The third amendment (the first ten were afterthoughts or the agreed upon additions that made the Constitution acceptable) reads, “no soldier shall in time of peace be quartered in any house, without the consent of the Owner, nor in time of war, but “in a manner to be prescribed by law.”
Could one imagine in today’s world the quartering of a soldier in any house for any functional military reason? But a serious point made here is “but in a manner prescribed by law.”
If prescribed by law, as indicated here a soldier could be quartered in my home without my consent.
The second amendment requires that “a well regulated Militia being necessary in the security of a free State, the right of the people to keep and bear Arms, shall not be infringed.”
The question arises, is the Militia the people or should the people bear arms in their forming of a Militia in their security, a war against their own constitutionally establish government?
Would that mean that upon returning from war abroad that I could keep my gun as I was released from the military to join a different but well regulated Militia ready to fight against the government I had just fought for?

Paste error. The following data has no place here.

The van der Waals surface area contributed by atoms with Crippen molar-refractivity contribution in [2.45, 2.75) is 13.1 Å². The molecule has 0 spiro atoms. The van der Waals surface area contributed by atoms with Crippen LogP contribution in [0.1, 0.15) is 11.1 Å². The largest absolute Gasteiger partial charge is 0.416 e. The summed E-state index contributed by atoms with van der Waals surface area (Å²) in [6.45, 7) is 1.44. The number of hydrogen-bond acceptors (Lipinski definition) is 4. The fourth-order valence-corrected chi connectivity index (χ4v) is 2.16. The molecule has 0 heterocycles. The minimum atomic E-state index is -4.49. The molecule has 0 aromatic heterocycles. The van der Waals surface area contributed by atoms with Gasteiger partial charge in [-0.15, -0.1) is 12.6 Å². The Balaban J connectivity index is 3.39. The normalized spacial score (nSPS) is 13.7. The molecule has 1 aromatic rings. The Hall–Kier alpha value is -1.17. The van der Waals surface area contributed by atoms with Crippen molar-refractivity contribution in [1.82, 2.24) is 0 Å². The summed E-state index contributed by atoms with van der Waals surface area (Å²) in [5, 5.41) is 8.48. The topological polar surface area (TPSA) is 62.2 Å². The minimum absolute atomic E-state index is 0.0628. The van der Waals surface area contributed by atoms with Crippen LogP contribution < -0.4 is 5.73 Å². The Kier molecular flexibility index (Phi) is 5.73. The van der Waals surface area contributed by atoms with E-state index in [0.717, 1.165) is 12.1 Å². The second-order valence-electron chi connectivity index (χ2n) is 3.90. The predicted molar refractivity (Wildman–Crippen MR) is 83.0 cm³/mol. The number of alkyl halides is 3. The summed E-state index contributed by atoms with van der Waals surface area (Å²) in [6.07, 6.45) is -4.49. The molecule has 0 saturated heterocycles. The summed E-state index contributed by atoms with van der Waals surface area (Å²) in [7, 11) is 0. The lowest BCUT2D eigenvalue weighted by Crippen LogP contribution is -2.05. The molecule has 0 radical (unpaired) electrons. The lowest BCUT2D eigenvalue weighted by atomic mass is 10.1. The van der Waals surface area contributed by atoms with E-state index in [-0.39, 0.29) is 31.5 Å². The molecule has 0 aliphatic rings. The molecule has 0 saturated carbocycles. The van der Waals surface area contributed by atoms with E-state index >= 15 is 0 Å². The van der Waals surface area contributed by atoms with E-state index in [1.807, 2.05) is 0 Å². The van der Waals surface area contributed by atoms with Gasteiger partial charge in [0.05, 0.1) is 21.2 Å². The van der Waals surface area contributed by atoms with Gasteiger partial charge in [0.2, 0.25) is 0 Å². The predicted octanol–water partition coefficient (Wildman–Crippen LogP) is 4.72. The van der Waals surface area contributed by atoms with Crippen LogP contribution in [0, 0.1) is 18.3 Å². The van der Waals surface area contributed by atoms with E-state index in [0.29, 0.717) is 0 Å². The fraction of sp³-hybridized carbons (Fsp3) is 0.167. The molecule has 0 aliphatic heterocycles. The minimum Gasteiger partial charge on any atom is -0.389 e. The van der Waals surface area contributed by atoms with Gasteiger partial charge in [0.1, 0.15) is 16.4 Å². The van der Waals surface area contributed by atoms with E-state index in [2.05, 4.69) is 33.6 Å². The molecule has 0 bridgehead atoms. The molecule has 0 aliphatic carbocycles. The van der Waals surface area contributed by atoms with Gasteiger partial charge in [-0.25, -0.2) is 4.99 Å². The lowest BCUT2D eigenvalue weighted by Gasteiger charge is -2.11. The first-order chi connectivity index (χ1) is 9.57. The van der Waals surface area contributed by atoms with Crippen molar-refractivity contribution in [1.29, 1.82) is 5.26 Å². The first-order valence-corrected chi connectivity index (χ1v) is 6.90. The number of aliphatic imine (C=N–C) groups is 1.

In the introductory sentience to the Constitution the words “insure domestic Tranquility, provide for common defence” appear significantly in a list indicating the Constitution’s purpose.
These precautions related to an independent Militia as it was referred to seems linked to a paranoia developed by some of the military related experiences of those times. Do the thoughts expressed within those described notions have the same relative and practical significance or any reality in today’s circumstances?